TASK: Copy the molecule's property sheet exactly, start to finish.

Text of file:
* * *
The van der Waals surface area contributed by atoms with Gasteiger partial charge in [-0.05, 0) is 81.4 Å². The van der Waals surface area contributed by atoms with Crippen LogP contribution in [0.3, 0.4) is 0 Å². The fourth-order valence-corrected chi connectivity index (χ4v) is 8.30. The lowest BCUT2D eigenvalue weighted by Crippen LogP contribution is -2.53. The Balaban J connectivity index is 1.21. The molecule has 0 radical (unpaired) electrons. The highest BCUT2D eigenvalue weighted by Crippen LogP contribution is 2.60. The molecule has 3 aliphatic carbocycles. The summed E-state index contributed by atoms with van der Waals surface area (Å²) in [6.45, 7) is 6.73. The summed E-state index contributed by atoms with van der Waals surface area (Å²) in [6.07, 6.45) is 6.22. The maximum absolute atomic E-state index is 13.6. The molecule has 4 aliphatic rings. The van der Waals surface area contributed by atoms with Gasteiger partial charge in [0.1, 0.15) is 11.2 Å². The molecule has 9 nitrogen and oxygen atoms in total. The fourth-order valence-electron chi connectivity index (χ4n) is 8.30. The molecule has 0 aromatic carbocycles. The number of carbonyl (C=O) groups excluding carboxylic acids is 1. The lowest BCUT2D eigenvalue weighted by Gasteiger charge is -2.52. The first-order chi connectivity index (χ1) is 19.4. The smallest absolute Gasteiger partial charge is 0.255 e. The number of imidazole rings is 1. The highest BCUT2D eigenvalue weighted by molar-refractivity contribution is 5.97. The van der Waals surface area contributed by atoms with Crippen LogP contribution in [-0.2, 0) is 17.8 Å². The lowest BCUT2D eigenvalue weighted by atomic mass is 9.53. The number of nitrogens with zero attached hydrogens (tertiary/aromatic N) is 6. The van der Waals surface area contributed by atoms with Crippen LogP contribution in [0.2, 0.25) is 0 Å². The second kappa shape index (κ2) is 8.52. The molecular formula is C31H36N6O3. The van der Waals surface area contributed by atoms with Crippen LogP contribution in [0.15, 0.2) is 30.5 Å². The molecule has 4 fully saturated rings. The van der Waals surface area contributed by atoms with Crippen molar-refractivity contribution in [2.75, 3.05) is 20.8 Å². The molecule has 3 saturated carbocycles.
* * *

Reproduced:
The van der Waals surface area contributed by atoms with Gasteiger partial charge in [-0.05, 0) is 81.4 Å². The van der Waals surface area contributed by atoms with Crippen LogP contribution in [0.3, 0.4) is 0 Å². The fourth-order valence-corrected chi connectivity index (χ4v) is 8.30. The lowest BCUT2D eigenvalue weighted by Crippen LogP contribution is -2.53. The Balaban J connectivity index is 1.21. The molecule has 0 radical (unpaired) electrons. The highest BCUT2D eigenvalue weighted by Crippen LogP contribution is 2.60. The molecule has 3 aliphatic carbocycles. The summed E-state index contributed by atoms with van der Waals surface area (Å²) in [6.45, 7) is 6.73. The summed E-state index contributed by atoms with van der Waals surface area (Å²) in [6.07, 6.45) is 6.22. The maximum absolute atomic E-state index is 13.6. The molecule has 4 aliphatic rings. The van der Waals surface area contributed by atoms with Gasteiger partial charge in [0.1, 0.15) is 11.2 Å². The molecule has 9 nitrogen and oxygen atoms in total. The fourth-order valence-electron chi connectivity index (χ4n) is 8.30. The molecule has 0 aromatic carbocycles. The number of carbonyl (C=O) groups excluding carboxylic acids is 1. The lowest BCUT2D eigenvalue weighted by Gasteiger charge is -2.52. The first-order chi connectivity index (χ1) is 19.4. The smallest absolute Gasteiger partial charge is 0.255 e. The number of imidazole rings is 1. The highest BCUT2D eigenvalue weighted by molar-refractivity contribution is 5.97. The van der Waals surface area contributed by atoms with Crippen LogP contribution in [-0.2, 0) is 17.8 Å². The lowest BCUT2D eigenvalue weighted by atomic mass is 9.53. The number of nitrogens with zero attached hydrogens (tertiary/aromatic N) is 6. The van der Waals surface area contributed by atoms with Crippen LogP contribution in [0.2, 0.25) is 0 Å². The second kappa shape index (κ2) is 8.52. The molecular formula is C31H36N6O3. The van der Waals surface area contributed by atoms with Crippen LogP contribution in [0.15, 0.2) is 30.5 Å². The molecule has 4 fully saturated rings. The van der Waals surface area contributed by atoms with Crippen molar-refractivity contribution in [2.75, 3.05) is 20.8 Å². The molecule has 3 saturated carbocycles.